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Gary  Daughdrill

Gary Daughdrill

Gary Daughdrill
Associate Professor, CMMB and Center for Drug Discovery and Innovation (CDDI)


Office: ISA 6211 & IDRB
Phone: 813/974-2503
Lab: IDRB 1st Floor


Ph.D. University of Oregon, 1997


Research in my group is focused on identifying fundamental relationships between protein structure and function. We are particularly interested in proteins, like the tumor suppressor p53, that are involved in the development and maintenance of cancer. p53 is a tumor suppressor and cell cycle regulator that is activated by protein-protein interactions and posttranslational modifications (PTMs). Deletion or mutation of p53 can dramatically increase susceptibility to cancer. p53 is also an intrinsically disordered protein (IDP). IDPs are highly dynamic, do not form stable tertiary structures, and contain variable amounts of transient secondary structure. IDP domains are hotspots for PTMs and they frequently mediate protein-protein interactions through coupled folding and binding. IDP domains that interact with other proteins can contain defined levels of transient secondary structure that resemble their complex-bound structure. These levels of residual structure can modulate binding affinities with other proteins by tuning the change in conformational entropy that occurs during the coupled folding and binding reaction.

We are currently testing whether intrinsic levels of disorder and residual helicity within IDP domains, combined with regulation by PTMs, determine the binding affinity with protein partners and ultimately permit fine adjustments to cellular function. We have already shown that levels of residual helicity in the disordered p53 transcriptional activation domain (p53TAD) controlled the binding affinity to the E3 ubiquitin ligase Mdm2, both in vitro and inside living cells. The levels of residual helicity in free p53TAD were controlled by conserved prolines flanking the Mdm2 binding site. Mutating these prolines to alanine resulted in higher p53TAD helicity and stronger Mdm2 binding. This stronger Mdm2 binding abrogates the effects of PTMs leading to more rapid degradation of p53 following DNA damage. Lower levels of p53 reduce target gene expression and prevent cell cycle arrest. Our results suggest that precise levels of intrinsic disorder and residual helicity are necessary for regulating the p53-signaling network and changing the levels of disorder can modify the effects of phosphorylation and other PTMs. Studies from other groups have shown that PTMs can change intrinsic levels of disorder. Together levels of intrinsic disorder and PTM status allow IDP domains to dynamically respond to signaling changes in cellular networks. We are changing the levels of intrinsic disorder in p53 and determining the effects on activation dynamics and target gene expression. We are also investigating how intrinsic disorder combines with PTMs to control protein-protein interactions and how the levels of intrinsic disorder in other cancer-associated IDPs control structure and function.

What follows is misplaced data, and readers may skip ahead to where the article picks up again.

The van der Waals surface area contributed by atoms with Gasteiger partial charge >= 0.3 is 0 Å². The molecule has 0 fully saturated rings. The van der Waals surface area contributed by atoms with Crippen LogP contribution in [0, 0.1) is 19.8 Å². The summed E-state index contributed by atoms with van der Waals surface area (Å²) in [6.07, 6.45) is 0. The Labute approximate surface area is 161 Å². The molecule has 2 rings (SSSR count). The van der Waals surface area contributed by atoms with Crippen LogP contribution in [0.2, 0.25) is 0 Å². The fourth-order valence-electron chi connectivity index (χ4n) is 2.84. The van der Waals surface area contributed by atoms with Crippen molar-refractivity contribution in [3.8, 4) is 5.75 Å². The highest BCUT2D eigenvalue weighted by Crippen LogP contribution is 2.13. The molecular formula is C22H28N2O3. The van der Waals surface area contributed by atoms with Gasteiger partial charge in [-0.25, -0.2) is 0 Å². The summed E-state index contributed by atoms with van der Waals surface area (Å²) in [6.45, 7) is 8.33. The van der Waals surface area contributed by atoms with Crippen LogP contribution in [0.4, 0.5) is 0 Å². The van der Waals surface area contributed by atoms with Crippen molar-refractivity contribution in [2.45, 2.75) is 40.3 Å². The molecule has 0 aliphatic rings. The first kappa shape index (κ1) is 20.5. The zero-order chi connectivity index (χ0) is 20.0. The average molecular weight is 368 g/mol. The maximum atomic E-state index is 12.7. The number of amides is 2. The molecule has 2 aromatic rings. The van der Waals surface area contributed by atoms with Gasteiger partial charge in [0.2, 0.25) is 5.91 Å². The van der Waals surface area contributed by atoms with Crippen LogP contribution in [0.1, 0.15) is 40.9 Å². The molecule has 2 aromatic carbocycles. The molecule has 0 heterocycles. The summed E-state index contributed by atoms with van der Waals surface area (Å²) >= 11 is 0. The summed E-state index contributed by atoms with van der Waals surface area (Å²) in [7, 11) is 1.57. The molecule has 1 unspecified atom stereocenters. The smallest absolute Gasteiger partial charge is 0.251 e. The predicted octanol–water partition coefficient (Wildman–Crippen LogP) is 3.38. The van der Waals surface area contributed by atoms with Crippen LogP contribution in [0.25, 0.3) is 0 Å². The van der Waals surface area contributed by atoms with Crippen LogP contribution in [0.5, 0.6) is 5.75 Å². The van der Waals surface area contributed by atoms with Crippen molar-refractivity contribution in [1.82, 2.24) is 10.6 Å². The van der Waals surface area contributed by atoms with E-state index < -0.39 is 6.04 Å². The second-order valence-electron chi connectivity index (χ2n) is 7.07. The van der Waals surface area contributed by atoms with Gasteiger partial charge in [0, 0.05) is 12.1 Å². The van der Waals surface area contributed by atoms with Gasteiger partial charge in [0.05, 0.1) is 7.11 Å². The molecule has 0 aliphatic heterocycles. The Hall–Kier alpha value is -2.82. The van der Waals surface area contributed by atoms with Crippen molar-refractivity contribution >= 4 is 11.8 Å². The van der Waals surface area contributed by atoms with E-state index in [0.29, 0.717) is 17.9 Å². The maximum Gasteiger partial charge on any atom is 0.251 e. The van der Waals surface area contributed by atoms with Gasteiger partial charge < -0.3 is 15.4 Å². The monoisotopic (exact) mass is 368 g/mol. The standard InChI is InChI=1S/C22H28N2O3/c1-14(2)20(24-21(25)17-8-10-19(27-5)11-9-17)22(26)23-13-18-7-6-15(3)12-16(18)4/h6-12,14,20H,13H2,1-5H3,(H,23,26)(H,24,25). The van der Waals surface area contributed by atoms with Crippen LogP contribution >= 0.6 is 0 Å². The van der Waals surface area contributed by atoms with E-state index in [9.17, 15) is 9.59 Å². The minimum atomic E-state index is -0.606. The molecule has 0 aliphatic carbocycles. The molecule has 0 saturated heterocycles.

If you choose to join my group, you will be exposed to the latest techniques in protein expression and purification. Protein structure and function is investigated using a variety of techniques including nuclear magnetic resonance (NMR) spectroscopy. The protein NMR facility in the Center for Drug Discovery and Innovation contains 600 and 800 MHz instruments.

Graduate Students

Anusha Poosapati, Oluwakemi Sowemimo